Hepatitis C Human Challenge Studies
1Day Sooner, a nonprofit advocacy group for healthy medical volunteers, is working with researchers to realize proposed human challenge studies for hepatitis C. In a human challenge study, adult volunteers are deliberately infected with a disease. This is usually done to test a new vaccine or treatment.
Hepatitis C Basics
Hepatitis C is a liver infection caused by the hepatitis C virus (HCV). HCV is a blood-borne virus, primarily transmitted through shared needles or other sharp instruments with blood on them (even microscopic amounts). It’s treatable, but there is no vaccine. Tens of millions of people around the world have hepatitis C, and most don’t know it — it causes damage to the liver slowly, usually over decades, but for most people there aren’t other noticeable symptoms.
1Day Sooner and many other experts believe that challenge studies will be necessary to develop a hepatitis C vaccine in the foreseeable future, and that they can be conducted safely and ethically. Proposals for hepatitis C challenge studies are being prepared in Canada, the US, and the UK, and we anticipate at least one study to begin recruitment by early 2024.
Today, human challenge studies place participant safety and consent at the forefront. A systematic review of published human challenge studies from 1980 to 2021 found no recorded deaths among over 200 individual trials involving a total of over 15,000 people. There were 24 “severe adverse events” recorded, many of which were precautionary hospital stays (Adams-Phipps et al., 2023).
While no medical study is risk-free, any hepatitis C studies will involve extensive oversight and volunteers will be rigorously informed of risks and the purpose of a study, ensuring they can be done ethically.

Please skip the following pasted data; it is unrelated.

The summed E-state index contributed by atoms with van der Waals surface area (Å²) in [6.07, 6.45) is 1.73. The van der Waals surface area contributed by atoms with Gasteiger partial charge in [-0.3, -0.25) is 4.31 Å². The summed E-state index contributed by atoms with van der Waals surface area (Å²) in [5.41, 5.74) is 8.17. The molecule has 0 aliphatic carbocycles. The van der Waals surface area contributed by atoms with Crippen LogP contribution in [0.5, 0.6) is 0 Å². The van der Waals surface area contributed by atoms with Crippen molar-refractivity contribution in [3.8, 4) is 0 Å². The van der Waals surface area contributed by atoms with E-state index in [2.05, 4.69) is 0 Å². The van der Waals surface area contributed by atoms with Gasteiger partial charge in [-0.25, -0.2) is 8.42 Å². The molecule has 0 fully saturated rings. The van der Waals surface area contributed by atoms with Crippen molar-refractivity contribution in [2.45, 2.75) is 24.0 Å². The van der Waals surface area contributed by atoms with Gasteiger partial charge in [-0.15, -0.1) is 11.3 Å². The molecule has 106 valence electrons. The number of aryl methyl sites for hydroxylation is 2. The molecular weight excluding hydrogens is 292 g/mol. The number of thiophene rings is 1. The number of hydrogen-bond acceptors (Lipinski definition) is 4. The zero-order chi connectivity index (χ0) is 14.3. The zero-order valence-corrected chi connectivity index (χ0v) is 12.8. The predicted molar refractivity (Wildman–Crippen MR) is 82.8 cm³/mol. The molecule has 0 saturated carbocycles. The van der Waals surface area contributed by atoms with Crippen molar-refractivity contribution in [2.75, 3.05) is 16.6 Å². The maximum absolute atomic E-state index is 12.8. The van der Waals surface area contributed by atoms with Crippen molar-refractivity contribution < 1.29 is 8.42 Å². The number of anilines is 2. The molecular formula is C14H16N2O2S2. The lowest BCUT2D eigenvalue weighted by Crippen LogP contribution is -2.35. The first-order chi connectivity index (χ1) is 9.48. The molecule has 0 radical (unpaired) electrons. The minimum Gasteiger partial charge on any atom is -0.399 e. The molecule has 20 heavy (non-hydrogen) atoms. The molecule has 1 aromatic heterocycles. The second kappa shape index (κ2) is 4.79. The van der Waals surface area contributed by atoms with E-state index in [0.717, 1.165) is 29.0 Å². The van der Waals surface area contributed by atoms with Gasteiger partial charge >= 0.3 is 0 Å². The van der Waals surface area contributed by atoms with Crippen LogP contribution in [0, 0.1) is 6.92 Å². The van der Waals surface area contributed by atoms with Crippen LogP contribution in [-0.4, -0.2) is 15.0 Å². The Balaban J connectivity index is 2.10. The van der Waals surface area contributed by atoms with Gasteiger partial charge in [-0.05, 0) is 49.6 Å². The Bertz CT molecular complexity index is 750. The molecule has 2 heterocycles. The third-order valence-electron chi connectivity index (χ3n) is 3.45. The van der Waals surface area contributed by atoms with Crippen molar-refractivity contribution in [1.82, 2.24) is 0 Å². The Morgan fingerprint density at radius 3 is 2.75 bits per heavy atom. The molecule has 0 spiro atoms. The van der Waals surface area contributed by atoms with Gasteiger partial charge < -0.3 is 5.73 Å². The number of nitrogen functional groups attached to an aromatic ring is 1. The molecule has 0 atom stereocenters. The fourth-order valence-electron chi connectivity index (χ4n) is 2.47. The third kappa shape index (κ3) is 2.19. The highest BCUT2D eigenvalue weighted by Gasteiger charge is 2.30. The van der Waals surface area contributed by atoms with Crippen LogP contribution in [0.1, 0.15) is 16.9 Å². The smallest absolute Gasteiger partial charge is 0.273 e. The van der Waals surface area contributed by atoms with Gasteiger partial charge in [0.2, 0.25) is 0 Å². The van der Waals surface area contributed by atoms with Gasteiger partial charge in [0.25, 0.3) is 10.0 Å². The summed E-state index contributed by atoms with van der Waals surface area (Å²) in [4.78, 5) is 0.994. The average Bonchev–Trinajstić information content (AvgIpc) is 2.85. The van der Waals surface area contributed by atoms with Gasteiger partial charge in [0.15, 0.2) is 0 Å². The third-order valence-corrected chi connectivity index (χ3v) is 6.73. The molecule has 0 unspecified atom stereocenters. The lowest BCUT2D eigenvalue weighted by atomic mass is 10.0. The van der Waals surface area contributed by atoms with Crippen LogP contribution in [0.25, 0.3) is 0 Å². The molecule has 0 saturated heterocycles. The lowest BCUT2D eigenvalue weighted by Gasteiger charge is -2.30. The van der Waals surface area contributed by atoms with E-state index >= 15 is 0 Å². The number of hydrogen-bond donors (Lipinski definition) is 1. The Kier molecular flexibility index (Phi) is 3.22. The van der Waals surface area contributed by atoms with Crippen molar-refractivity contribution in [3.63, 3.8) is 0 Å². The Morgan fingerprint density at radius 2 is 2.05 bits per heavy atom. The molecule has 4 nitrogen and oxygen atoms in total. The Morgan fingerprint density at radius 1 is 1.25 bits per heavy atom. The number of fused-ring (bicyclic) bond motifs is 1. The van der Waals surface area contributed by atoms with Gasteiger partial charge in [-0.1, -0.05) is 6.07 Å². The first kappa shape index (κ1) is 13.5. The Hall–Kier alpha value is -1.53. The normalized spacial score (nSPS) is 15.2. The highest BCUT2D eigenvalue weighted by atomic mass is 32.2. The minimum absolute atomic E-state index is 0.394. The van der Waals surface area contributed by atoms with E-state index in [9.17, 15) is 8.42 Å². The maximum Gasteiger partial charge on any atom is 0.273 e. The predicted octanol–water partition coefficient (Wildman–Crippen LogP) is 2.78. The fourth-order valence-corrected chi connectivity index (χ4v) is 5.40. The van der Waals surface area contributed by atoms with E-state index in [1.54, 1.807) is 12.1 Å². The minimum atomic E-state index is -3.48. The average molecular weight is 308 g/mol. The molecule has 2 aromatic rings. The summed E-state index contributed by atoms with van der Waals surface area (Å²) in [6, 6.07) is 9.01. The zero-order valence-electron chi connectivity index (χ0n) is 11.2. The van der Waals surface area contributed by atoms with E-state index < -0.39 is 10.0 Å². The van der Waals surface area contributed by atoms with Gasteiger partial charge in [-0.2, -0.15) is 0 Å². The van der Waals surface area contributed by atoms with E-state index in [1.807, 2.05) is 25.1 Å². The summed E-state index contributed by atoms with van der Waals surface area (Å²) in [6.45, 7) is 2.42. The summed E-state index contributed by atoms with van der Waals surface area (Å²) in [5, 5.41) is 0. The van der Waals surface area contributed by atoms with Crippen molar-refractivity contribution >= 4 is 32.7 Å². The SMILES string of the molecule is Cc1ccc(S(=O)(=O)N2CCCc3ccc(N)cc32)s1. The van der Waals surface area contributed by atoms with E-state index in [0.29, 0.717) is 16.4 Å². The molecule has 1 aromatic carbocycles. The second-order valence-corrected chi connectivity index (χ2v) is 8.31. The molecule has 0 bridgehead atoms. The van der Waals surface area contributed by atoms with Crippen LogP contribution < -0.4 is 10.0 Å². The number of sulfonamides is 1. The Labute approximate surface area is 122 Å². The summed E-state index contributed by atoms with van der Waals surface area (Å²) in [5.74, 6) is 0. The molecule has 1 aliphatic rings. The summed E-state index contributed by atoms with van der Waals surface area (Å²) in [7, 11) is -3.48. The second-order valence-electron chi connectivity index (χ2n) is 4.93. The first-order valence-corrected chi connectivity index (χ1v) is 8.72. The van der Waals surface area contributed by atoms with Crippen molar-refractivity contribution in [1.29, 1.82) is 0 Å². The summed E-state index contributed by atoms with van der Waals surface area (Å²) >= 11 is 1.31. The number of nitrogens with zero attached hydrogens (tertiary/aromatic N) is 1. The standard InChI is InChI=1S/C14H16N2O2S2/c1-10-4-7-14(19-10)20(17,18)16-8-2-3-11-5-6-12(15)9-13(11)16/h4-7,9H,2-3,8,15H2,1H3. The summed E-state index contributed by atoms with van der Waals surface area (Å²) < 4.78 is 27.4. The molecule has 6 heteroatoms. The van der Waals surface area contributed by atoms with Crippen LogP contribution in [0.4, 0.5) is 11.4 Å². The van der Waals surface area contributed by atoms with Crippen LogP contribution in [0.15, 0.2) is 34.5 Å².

Why Use A Challenge Study For Hepatitis C?
For an in-depth, academic examination of hepatitis C challenge studies and related scientific and ethical questions, see the supplement to Clinical Infectious Diseases dedicated to the topic, published in August 2023.
Even though treatment for hepatitis C is effective, in the last ten years, the number of total infections worldwide has barely budged — but with a vaccine and treatments, there’d be a way to one day wipe out hepatitis C for good.
Still, hepatitis C vaccines have not been a major priority in part because it is so difficult to test them. People who inject drugs (PWIDs) are the only population with sufficiently high transmission rates to enable early vaccine efficacy studies. These studies require major harm reduction interventions that protect the PWID participants, but also slow the pace by reducing natural hepatitis C infection rates needed to determine efficacy. The most recent hepatitis C vaccine study among PWIDs took six years to complete, ending in 2018 (Page et al., 2021). There hasn’t been another one started since then.
Challenge studies can provide quick results using a fraction of the volunteers in a fraction of the time. That is why numerous researchers — including signatories to 1Day Sooner’s open letter — believe challenge studies are the only realistic option to develop a hepatitis C vaccine, especially considering the lack of suitable animal models (Liang, Feld, Cox & Rice, 2021). Volunteers, likely up to one hundred for a trial of a single vaccine, would be infected for up to six months before the initiation of treatment. Treatment through direct-acting antivirals (DAAs) would be provided for free to all infected participants.
With proper oversight and planning, risk to healthy volunteers would be low, because hepatitis C is reliably treatable with DAAs, and damage to the generally liver occurs over the course of decades. There is no evidence that infections for several months would cause lasting liver problems among otherwise healthy people (Hsu et al., 2023). Careful monitoring would also be employed to watch for a very rare complication, acute liver failure (also called fulminant hepatitis). Published case studies suggest that hepatitis C-induced acute liver failure can also be treated successfully with DAAs (Liang, Feld, Cox & Rice, 2021). A volunteer could withdraw from the study and request free treatment at any time.
Challenge studies would “down-select” vaccines in development, ensuring that only the most promising candidates are allocated resources for larger, more expensive, and time-consuming field studies. This would make development of a hepatitis C vaccine much less risky for researchers — failure would mean less wasted time and resources. It is possible that strong results in a challenge study could justify early deployment among at-risk populations like PWIDs, while field studies for global deployment among healthy individuals are conducted simultaneously.